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01 September 2023

More bad news for the flesh-and-blood species on the planet...

Researchers in Switzerland have revealed that an AI-piloted quadcopter can beat human drone-racing champs.

Next step is likely an AI drone that can trash talk the losers.

"This is the first time an AI has challenged and beaten human champions in a real-world competitive sport," said Elia Kaufmann, an autonomy engineer at Redwood City, California's Skydio. Kaufmann worked on the AI drone while at the University of Zurich in Switzerland.

Of course, computers have been kicking human butt in board and card games for decades. Something like a drone race, however, presents challenges, because it's difficult for AI to simulate real-world conditions—a "sim to real gap"—on the fly (so to speak), and the humans tend to be victorious.

So, us poor humanoids can take heart that the AI required some programming strategies before it could dust the human race champs.

For example, Kaufmann had to teach the drone what the racing gates looked like—a chore that required manually identifying them in many thousands of images. From there, more programmimg and code writing was undertaken so the drone could triangulate its position and orientation based on visuals captured by its cameras.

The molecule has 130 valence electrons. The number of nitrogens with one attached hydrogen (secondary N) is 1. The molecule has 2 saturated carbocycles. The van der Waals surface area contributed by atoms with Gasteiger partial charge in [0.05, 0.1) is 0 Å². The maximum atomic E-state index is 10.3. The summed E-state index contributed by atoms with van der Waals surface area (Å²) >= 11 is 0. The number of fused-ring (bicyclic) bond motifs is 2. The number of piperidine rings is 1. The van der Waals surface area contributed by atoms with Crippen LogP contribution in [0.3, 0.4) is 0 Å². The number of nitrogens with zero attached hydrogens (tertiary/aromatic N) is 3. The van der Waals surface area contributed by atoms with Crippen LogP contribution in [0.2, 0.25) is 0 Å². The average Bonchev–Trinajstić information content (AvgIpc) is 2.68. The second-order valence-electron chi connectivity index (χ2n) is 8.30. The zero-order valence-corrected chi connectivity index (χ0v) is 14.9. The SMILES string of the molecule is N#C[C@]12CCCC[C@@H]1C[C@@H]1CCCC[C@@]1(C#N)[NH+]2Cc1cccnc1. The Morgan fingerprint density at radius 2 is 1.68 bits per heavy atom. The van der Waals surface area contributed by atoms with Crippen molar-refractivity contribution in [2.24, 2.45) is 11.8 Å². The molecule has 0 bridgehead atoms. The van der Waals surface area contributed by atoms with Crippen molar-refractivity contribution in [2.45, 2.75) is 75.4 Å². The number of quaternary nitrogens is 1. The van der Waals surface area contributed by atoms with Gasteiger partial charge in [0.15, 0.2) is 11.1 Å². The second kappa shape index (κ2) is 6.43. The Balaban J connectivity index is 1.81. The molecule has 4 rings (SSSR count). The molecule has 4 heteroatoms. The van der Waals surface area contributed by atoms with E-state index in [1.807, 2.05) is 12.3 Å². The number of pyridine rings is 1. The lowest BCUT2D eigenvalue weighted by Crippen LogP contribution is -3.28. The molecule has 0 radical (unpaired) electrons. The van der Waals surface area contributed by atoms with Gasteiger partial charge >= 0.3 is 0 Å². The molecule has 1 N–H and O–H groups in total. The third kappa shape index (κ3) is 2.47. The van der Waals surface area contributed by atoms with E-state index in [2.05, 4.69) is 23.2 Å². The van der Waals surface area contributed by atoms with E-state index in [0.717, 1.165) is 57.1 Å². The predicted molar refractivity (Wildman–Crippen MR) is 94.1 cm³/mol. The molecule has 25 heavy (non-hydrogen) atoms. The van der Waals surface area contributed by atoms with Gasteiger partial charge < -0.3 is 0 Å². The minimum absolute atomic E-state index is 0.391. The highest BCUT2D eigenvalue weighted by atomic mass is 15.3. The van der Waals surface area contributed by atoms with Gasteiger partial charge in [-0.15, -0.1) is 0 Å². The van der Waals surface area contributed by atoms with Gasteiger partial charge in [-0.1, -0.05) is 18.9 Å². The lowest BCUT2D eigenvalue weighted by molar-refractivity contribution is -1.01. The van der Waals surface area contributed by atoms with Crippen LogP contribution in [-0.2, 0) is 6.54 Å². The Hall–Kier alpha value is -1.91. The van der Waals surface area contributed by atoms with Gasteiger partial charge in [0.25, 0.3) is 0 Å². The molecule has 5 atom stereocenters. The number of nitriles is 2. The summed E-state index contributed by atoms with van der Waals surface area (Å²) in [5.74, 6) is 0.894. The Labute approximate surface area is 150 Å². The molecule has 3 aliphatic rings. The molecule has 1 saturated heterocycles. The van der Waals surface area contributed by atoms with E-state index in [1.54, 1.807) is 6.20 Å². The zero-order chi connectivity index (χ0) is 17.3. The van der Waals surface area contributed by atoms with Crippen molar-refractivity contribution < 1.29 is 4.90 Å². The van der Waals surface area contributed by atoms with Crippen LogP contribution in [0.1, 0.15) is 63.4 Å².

In another "happy for humans" situation, a new technique called "reinforcement learning" was the key to really getting the drone on a winning streak. Basically, the researchers put the drone's control code into a virtual version of the actual racecourse, letting it "practice" for the equivalent of 23 days until it devised the fastest route possible. So, yeah—kinda cheating.

There's more good news. The AI drone champ is only a consistent victor if it races indoors on the exact same course for which it has been trained. Bring the drone to a track it hasn't practiced on, and get ready for a freak out. In addition, outside conditions such as wind, lighting conditions, and even collisions with other racing drones can cause an AI drone to freeze, spin, or crash.

While human drone-racing pilots aren't exactly toast just yet, non-human champions may be looming on the horizon.

Click to Read the Full Report as Published in Nature.
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